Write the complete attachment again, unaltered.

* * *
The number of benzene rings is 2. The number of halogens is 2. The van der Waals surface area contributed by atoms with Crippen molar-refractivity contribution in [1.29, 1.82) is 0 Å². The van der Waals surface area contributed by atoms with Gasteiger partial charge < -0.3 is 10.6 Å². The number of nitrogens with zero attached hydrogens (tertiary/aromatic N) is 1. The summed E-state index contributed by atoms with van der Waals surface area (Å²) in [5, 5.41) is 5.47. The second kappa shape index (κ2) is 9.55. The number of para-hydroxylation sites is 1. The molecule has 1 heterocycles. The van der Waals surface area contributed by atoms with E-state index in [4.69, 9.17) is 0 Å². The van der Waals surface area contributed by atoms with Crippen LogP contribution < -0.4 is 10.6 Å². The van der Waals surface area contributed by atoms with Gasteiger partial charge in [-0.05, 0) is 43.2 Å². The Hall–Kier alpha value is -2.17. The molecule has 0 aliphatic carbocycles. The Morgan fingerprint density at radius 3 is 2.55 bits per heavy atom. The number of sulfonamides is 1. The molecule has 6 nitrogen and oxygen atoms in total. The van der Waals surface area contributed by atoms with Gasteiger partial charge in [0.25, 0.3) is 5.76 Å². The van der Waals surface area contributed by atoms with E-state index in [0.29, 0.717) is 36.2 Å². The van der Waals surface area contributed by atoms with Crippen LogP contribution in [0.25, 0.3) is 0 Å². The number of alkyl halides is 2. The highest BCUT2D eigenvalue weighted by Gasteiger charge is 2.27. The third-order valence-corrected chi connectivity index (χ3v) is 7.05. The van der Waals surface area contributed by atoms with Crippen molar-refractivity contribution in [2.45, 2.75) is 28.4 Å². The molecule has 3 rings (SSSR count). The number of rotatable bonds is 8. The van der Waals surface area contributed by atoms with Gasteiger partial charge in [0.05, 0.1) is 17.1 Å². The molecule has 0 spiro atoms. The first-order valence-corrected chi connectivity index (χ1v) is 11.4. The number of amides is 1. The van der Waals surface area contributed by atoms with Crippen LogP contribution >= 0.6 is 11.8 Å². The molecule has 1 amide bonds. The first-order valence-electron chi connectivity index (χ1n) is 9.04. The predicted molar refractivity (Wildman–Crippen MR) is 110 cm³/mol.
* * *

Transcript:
The number of benzene rings is 2. The number of halogens is 2. The van der Waals surface area contributed by atoms with Crippen molar-refractivity contribution in [1.29, 1.82) is 0 Å². The van der Waals surface area contributed by atoms with Gasteiger partial charge < -0.3 is 10.6 Å². The number of nitrogens with zero attached hydrogens (tertiary/aromatic N) is 1. The summed E-state index contributed by atoms with van der Waals surface area (Å²) in [5, 5.41) is 5.47. The second kappa shape index (κ2) is 9.55. The number of para-hydroxylation sites is 1. The molecule has 1 heterocycles. The van der Waals surface area contributed by atoms with E-state index in [4.69, 9.17) is 0 Å². The van der Waals surface area contributed by atoms with Crippen LogP contribution < -0.4 is 10.6 Å². The van der Waals surface area contributed by atoms with Gasteiger partial charge in [-0.05, 0) is 43.2 Å². The Hall–Kier alpha value is -2.17. The molecule has 0 aliphatic carbocycles. The Morgan fingerprint density at radius 3 is 2.55 bits per heavy atom. The number of sulfonamides is 1. The molecule has 6 nitrogen and oxygen atoms in total. The van der Waals surface area contributed by atoms with Gasteiger partial charge in [0.25, 0.3) is 5.76 Å². The van der Waals surface area contributed by atoms with E-state index in [0.29, 0.717) is 36.2 Å². The van der Waals surface area contributed by atoms with Crippen LogP contribution in [0.25, 0.3) is 0 Å². The number of alkyl halides is 2. The highest BCUT2D eigenvalue weighted by Gasteiger charge is 2.27. The third-order valence-corrected chi connectivity index (χ3v) is 7.05. The van der Waals surface area contributed by atoms with Crippen molar-refractivity contribution in [2.45, 2.75) is 28.4 Å². The molecule has 3 rings (SSSR count). The number of rotatable bonds is 8. The van der Waals surface area contributed by atoms with Gasteiger partial charge in [0.05, 0.1) is 17.1 Å². The molecule has 0 spiro atoms. The first-order valence-corrected chi connectivity index (χ1v) is 11.4. The number of amides is 1. The van der Waals surface area contributed by atoms with Crippen LogP contribution >= 0.6 is 11.8 Å². The molecule has 1 amide bonds. The first-order valence-electron chi connectivity index (χ1n) is 9.04. The predicted molar refractivity (Wildman–Crippen MR) is 110 cm³/mol.